June 16, 2022

The Ultimate Guide to Gluten Free Protein Bars


Whether you are gluten intolerant or just looking to incorporate more protein into your diet, gluten free protein bars are the perfect snack to help you reach your nutrition goals! Gluten free protein bars pack in a lot of protein, and often at very low costs as well. However, there are hundreds of gluten free protein bars on the market, each claiming to be the best option out there. Which gluten free protein bar is the most effective? What should you be looking for in your ideal snack? Is it possible to make your own homemade gluten free protein bar at home?

If you want to try protein bars

For protein bars to be considered gluten free, they must contain less than 20 parts per million of gluten. This is an extremely low level of gluten and you’re unlikely to experience any ill effects. If you’re concerned about cross-contamination, be sure that your bars are produced in a dedicated facility and/or check with the manufacturer directly. It can’t hurt!

Understanding the labels on your favorite brands

Since more people are paying attention to their diets than ever before, there are more and more gluten-free products on grocery store shelves. Labels that say gluten-free don’t necessarily mean that a product is gluten free; it just means that it’s made without ingredients derived from wheat, barley or rye. But if you see other gluten-containing grains like oat, spelt, triticale and kamut on an ingredient list then beware. Some of those (oat, triticale) may contain glutens similar to those found in wheat. Others have no relation but are made in facilities where cross contamination can occur between products with gluten and those without.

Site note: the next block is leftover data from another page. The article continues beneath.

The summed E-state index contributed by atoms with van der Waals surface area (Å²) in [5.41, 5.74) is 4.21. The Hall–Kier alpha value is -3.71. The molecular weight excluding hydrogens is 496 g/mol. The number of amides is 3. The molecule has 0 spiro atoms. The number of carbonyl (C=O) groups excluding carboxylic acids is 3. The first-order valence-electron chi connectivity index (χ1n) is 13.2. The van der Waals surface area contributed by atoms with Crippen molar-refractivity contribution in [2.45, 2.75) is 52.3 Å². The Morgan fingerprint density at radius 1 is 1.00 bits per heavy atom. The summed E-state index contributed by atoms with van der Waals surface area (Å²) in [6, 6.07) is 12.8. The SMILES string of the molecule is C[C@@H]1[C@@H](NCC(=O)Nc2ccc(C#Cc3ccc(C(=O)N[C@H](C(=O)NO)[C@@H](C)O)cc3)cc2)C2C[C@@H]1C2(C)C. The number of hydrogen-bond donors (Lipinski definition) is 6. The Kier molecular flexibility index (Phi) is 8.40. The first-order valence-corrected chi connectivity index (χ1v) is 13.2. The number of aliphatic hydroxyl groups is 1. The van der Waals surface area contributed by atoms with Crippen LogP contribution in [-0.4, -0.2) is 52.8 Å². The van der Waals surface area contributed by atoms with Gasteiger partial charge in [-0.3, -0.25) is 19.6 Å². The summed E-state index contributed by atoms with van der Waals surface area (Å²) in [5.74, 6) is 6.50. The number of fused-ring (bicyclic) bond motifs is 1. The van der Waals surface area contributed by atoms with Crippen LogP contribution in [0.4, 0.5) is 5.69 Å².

What are some of the best alternative protein sources?

Quinoa, beans, nuts, seeds. That’s a great place to start. Just be sure you’re consuming them in their whole form (as opposed to protein powders). Beans and legumes are some of my favorites because they provide so much of other nutrients you need—like fiber—in addition to protein. My top three are lentils, black beans and chickpeas.

Understanding FDA regulations on what makes a protein bar gluten-free

Before you can figure out if a protein bar is gluten-free, you’ll first need to determine whether or not that food is even regulated by FDA regulations on gluten. If a product is label gluten-free, then it has been certified under FDA standards and contains less than 20 parts per million of gluten (the upper threshold of what’s consider non-harmful). But if a food isn’t label gluten-free, then it doesn’t fall under these rules—and you should proceed with caution. Food labeling laws are complicate and confusing; while they do require manufacturers to identify ingredients in their products, they don’t apply directly to restaurants or bars.

Recognizing that different people have different needs

Whether you’re gluten-free, lactose intolerant or have an allergy, protein bars are a great way to get a quick meal on-the-go. They’re also fill with everything you need (proteins) without anything you don’t (sugar, trans fats). Unfortunately, not all protein bars are create equal. While some are healthy and tasty snack bars, others can be full of additives and ingredients that cause more harm than good. Here’s what you need to know about choosing your next protein bar

Don’t be fooled by fancy marketing tactics

Many protein bars that are market as whey-based or whey-derived can also contain gluten. The terms are subject to whatever discretion is allow by law. Some protein bars labeled as such could still contain wheat, barley, rye, triticale and/or brewer’s yeast. To be safe, always read ingredients carefully before you buy any protein bar. And if you have celiac disease or an allergy to gluten and are hoping for a tasty snack, try one of these allergen-free alternatives instead

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